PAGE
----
A Roadmap to PR Success
You have a great story and you probably know exactly what you want to say! But who will be the best journalist or blogger to publish your story? What do you need to do to create interest in you, your shop, an event, or a piece? Putting in some preparation in advance can pay off in a big way and can be a lot of fun!
What’s Your PR Goal?
Think about why you are seeking publicity, whether in print or an online publication. It is usually for one or all these reasons:
- Raising brand awareness of your shop
- Increasing sales
- Publicizing an event
Identify Your Target Publications
Depending on which of the three above is your goal, your target audience (readership) could vary.
Take the time to identify the industry newspapers, magazines, websites, blogs, and social media feeds that are most suited to getting your message to the people you want to reach. Chances are, you already read some of these publications.
Luckily, you don’t need to reinvent the wheel! You can learn almost everything you need to know by studying the competition. Look over the types of coverage other dealers are getting and read their stories. Which stories appeal to you? Which ones don’t work for you? Is the article or blog interesting and easy to read? Which images are the most eye-catching? Who, amongst your competitors, gets the best coverage and why?
Take note of all this and use it as a source of inspiration for your own future PR and stories. But most importantly, use it to make a target list of publications that look to be ideal for your story.
Finding the Right Editorial Contact
After you have found the publications best suited to your target audience (readers), you will need to find the editorial contacts to promote your news or story. There are several ways to go about this. Here as two of the fastest:
Google the name of the publication plus the words “editorial contacts.” For example, when you type “Architectural Digest editorial contacts” into the search bar you will find this result.
Click on the link, and you can find the names of almost every contact at Architectural Digest, broken down by the types of stories or news they cover.
In hardcopy magazines, a list of key contacts is published on a single page called “the masthead.” It is generally located towards the front or on one of the first few pages when you open the magazine. You will find 10 – 15 names from the editorial department, the staff, and individual topics they cover, such as sports, arts and culture, and politics.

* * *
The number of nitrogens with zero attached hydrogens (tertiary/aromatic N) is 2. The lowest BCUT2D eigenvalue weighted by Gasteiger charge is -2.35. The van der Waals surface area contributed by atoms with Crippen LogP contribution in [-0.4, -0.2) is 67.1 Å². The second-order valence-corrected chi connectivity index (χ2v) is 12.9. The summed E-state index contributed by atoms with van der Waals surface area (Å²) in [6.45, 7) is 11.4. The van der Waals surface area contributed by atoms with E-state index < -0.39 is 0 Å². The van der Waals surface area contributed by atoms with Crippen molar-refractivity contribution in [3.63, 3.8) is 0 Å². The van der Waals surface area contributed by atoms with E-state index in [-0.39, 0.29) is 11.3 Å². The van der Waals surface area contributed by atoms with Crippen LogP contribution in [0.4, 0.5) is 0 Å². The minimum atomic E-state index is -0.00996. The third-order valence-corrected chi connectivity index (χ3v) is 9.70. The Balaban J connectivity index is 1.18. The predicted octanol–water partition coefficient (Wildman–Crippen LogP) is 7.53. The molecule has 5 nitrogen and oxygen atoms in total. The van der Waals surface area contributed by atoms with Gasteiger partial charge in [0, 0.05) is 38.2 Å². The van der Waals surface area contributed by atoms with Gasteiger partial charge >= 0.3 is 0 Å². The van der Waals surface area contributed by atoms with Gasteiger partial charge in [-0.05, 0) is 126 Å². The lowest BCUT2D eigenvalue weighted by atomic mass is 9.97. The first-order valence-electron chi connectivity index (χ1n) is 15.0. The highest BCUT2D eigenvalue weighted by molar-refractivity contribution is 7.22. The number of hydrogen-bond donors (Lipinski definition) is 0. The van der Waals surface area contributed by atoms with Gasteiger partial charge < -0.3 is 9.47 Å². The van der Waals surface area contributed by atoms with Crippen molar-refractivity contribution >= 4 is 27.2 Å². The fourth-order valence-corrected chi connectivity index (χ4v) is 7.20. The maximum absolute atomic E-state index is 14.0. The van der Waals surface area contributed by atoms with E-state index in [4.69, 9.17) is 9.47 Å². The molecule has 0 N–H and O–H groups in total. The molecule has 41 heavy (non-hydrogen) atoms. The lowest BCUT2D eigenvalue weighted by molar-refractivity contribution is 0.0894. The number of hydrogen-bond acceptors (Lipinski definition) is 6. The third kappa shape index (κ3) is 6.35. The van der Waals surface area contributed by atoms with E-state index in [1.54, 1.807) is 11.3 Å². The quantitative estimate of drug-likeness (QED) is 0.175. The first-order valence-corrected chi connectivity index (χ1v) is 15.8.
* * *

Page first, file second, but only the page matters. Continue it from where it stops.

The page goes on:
With this information, you can expand your original list of targeted publications and add the correct editor for each magazine to call, email, or arrange to meet in person. Create a spreadsheet where you can easily access the data you have collected.
Pitching Your Story
There are two easy ways to reach out to a journalist to establish a relationship:
1. Email or call a journalist (editor, writer, etc.) you feel is a good match and offer to be a resource for them.
Journalists and bloggers who cover the art and antiques fields are always searching for good stories. One of the best ways of establishing an ongoing relationship is to offer to help any time they need a lead, a picture, quote, or expert knowledge, or “insider” information. If they know they can pick up the phone or email you at a moment’s notice and can rely on you to get back to them promptly with precisely what they need, you will be on their radar permanently, creating a wealth of opportunities for you in the future.
When a journalist has time for a short phone call and a chat, even better, a quick conversation can help establish a connection and show them that you intend to be helpful – not a burden. They may even give you the vital information that opens fresh opportunities, such as an upcoming series or article in the research phase.
Before putting in a call to a targeted journalist or blogger, find out if they are free to talk, and make sure you are not bothering them when they are on a deadline. Approaching a conversation with respect will show the journalist that you understand the challenges they face every day – and they appreciate it!
2. Pitch your story. Ask your contact if the story is something in which they would be interested.
Commonly called a “pitch,” this approach involves running your story by the journalist to find out if they have an interest in covering it.
If you are comfortable on the phone, then give them a call. If email is more of your comfort level, keep your note short and sweet, a few paragraphs at most, and ask if this is something the editor might be interested in covering.
Forty-eight hours after you have sent your material to the journalist, follow up with an email or brief phone call asking whether they have managed to look at it yet and if they need anything else at this stage. Keep it short, and don’t hound them. You’re there to remind them and be helpful, nothing more.
Very few people thank journalists for great coverage. Those who acknowledge a journalist will be remembered positively! If a journalist or blogger gives you a great piece of coverage, send them an email to say how much you appreciate it! Engage with them on social media. Either promote the article yourself on Facebook or Twitter, tagging the author, or share their posts about it.
For more dealer/PR tips and tricks, check out our other PR Tips for Dealers article!